Regulatory Surveillance Summary | December, 2019

By Laurel Hacche, SQA Associate

SQA Regulatory Surveillance Summary for Q3-Q4, 2019

United States Food and Drug Administration (US FDA) Guidances (Devices and Drugs)

Device Guidance: Intravascular Catheters, Wires, and Delivery Systems with Lubricious Coatings – Labeling Considerations, October 2019

This guidance document addresses labeling considerations for devices containing lubricious coatings used in the vasculature. The purpose of this guidance document is to provide recommendations for information to be included in the device labeling, as submitted in premarket applications (PMAs) or premarket notification submissions (510(k)s) for Class III and Class II devices, to enhance the consistency of coating-related information across these product areas, as well as to promote the safe use of these devices in the clinical setting. Medical devices such as intravascular catheters, guidewires, balloon angioplasty catheters, delivery sheaths, and implant delivery systems are commonly used during minimally invasive diagnostic and therapeutic procedures in the cerebrovascular, cardiovascular, and peripheral vascular systems. These devices often have hydrophilic and/or hydrophobic lubricious coatings (e.g., polyvinylpyrrolidone (PVP), polytetrafluoroethylene (PTFE), silicone) to reduce friction between devices, and between device(s) and blood vessels. It is commonly believed that these coatings may offer physicians greater maneuverability and may result in less trauma to blood vessels for patients.

Drug Guidance: Wholesale Distributor Verification Requirement for Saleable Returned Drug Product – Compliance Policy, September 2019

This guidance is intended for wholesale distributors who must verify the product identifier upon receipt of a returned product that the wholesale distributor intends to further distribute as required under section 582(c)(4)(D) of the Federal Food, Drug, and Cosmetic Act (FD&C Act) (21 U.S.C. 360eee-1(c)(4)(D)). This guidance addresses the readiness of wholesale distributors to comply with the provisions in section 582 of the FD&C Act related to the verification of saleable returned drug products. The requirement under section 582(c)(4)(D) for wholesale distributors to verify saleable returned drug products prior to redistribution goes into effect on November 27, 2019. This guidance announces the Food and Drug Administration’s (FDA or the Agency) compliance policy regarding enforcement of the verification of saleable returned product requirement under section 582(c)(4)(D) of the FD&C Act. FDA does not intend to take action against wholesale distributors who do not, prior to November 27, 2020, verify a product identifier prior to further distributing returned product as required under section 582(c)(4)(D) of the FD&C Act. This represents a one-year delay in enforcement of the requirement for wholesale distributors to verify a product identifier prior to further distributing that returned product.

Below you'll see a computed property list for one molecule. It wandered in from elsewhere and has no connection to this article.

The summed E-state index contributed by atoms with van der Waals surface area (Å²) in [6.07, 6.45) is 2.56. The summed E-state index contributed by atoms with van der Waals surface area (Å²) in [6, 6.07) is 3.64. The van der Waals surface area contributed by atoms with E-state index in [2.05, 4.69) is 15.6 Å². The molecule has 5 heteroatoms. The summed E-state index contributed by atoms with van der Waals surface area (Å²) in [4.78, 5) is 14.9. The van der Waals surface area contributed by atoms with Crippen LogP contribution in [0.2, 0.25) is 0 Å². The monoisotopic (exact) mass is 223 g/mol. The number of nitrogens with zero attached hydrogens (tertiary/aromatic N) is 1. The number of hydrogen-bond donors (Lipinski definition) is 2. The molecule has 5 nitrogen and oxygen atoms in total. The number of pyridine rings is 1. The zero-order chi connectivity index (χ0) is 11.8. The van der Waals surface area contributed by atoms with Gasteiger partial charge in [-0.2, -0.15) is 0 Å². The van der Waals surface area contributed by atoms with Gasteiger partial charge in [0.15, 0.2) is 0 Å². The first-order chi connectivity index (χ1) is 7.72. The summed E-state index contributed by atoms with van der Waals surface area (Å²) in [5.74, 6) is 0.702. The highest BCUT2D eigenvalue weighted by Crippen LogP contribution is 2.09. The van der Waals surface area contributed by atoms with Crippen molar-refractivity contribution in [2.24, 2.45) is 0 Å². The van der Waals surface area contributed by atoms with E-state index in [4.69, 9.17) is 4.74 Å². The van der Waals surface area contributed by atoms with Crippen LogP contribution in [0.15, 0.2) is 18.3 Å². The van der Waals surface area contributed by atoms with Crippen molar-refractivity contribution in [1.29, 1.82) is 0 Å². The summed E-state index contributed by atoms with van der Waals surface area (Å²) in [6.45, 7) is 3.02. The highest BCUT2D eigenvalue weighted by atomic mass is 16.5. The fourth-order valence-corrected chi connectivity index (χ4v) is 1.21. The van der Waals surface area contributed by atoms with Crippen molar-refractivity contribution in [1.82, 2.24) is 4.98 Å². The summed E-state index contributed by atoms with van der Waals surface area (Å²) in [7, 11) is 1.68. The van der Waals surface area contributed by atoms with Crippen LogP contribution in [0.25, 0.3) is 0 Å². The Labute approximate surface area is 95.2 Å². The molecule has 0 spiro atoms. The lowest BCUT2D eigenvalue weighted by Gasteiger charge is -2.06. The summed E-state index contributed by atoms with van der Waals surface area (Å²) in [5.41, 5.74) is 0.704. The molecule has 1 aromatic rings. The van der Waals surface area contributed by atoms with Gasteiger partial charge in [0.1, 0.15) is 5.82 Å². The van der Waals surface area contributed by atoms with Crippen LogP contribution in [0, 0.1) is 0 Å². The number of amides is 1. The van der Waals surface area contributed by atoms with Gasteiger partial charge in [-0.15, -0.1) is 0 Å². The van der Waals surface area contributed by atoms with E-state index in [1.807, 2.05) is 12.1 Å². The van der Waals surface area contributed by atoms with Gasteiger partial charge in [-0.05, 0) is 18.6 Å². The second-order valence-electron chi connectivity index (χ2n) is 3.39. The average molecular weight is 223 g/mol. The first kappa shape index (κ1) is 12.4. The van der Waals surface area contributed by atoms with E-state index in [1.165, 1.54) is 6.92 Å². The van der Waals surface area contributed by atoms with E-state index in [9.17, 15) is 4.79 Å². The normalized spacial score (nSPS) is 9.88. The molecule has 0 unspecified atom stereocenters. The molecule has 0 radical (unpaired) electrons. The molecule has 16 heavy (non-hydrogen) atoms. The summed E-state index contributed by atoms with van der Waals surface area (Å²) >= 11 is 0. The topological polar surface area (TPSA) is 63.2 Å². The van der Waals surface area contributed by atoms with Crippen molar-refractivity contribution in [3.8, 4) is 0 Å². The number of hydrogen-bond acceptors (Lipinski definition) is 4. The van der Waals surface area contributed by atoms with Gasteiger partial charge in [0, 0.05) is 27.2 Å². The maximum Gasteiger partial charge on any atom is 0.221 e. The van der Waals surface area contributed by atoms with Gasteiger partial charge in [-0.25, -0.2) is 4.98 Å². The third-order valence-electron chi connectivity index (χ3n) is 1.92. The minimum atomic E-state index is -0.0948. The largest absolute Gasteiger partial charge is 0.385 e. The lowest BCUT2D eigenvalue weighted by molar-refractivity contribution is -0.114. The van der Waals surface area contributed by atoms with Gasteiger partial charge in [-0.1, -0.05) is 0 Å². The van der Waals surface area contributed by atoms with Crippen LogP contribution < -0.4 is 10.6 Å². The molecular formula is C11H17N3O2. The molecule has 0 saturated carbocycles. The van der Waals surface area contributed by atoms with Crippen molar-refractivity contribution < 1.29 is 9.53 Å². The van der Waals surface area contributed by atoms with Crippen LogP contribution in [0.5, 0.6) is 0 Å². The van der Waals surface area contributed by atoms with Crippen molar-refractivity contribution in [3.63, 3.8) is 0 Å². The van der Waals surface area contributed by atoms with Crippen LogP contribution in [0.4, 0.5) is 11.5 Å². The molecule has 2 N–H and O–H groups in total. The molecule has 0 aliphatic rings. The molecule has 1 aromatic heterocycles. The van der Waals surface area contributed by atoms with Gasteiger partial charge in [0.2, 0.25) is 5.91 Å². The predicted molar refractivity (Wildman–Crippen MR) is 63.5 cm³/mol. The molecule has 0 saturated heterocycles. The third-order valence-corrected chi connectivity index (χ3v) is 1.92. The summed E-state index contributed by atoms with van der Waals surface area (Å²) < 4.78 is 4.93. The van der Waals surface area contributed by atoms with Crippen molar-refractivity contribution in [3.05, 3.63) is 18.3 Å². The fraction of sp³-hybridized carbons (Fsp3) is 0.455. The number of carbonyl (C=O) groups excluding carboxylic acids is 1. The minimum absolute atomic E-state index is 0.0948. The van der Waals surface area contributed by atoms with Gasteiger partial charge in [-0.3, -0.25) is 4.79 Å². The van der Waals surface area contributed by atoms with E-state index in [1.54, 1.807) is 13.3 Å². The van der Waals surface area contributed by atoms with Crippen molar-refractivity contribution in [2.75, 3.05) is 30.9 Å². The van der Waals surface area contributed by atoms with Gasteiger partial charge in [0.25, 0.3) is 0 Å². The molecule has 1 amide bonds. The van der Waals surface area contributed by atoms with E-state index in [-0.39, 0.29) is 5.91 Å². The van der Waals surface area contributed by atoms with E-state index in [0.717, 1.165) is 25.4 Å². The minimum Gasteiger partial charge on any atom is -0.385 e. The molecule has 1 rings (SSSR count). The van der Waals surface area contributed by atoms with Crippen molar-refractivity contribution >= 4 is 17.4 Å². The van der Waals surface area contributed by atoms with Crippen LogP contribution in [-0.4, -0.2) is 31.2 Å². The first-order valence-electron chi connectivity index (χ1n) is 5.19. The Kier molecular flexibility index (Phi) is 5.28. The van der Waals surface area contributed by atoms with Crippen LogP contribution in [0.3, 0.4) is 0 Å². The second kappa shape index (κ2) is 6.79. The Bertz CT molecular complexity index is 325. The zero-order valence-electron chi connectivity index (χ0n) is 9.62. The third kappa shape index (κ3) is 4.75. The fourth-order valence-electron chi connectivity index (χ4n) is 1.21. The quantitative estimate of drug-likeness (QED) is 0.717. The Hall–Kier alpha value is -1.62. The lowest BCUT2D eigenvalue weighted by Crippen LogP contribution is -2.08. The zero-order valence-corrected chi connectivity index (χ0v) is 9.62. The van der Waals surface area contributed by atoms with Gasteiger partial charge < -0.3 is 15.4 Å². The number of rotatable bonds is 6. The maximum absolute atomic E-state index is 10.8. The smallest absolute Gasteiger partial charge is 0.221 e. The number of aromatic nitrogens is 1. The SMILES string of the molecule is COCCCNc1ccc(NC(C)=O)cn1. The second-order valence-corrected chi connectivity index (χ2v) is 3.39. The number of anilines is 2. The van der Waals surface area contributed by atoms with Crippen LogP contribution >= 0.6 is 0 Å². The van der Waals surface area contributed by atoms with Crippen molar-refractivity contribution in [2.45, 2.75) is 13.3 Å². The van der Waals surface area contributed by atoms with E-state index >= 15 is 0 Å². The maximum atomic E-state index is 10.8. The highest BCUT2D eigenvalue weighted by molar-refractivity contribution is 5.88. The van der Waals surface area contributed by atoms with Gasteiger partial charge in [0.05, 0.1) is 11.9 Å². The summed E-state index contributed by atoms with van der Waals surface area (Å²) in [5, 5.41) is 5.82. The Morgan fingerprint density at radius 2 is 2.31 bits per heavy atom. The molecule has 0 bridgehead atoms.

United States Food and Drug Administration (US FDA) Recalls (Devices, Cosmetics, and Drugs)

Device Recall: Edwards Lifesciences, LLC, Recalls SAPIEN 3 Ultra Delivery System Due to Burst Balloons During Surgery, Which May Result in Vascular Injury, Bleeding, or Surgical Intervention, July 2019

The Edwards SAPIEN 3 Ultra Delivery System is used to deliver and deploy the Edwards SAPIEN transcatheter heart valve to replace a diseased aortic valve without open-heart surgery. This System is indicated for use in patients with severe, symptomatic, aortic valve stenosis (narrowing of the heart’s aortic valve that restricts blood flow to the aorta, the body’s main artery). Edwards Lifesciences has received reports of burst balloons during implantation procedures, which have resulted in significant difficulty retrieving the valve into the catheter and withdrawing the system from the patient, which may cause vascular injury, bleeding, or surgical intervention. The following warning will also be added to the Edwards SAPIEN 3 Ultra Transcatheter Heart Valve System Instructions for Use (IFU): “Failure to use slow, controlled inflation and prescribed nominal inflation volumes may result in balloon rupture, difficulty retrieving the delivery system, and may require subsequent conversion to surgical intervention.”

Cosmetic Recall: Claire’s Stores, Inc. Announced a Voluntary Recall of Three Cosmetic Products, March 2019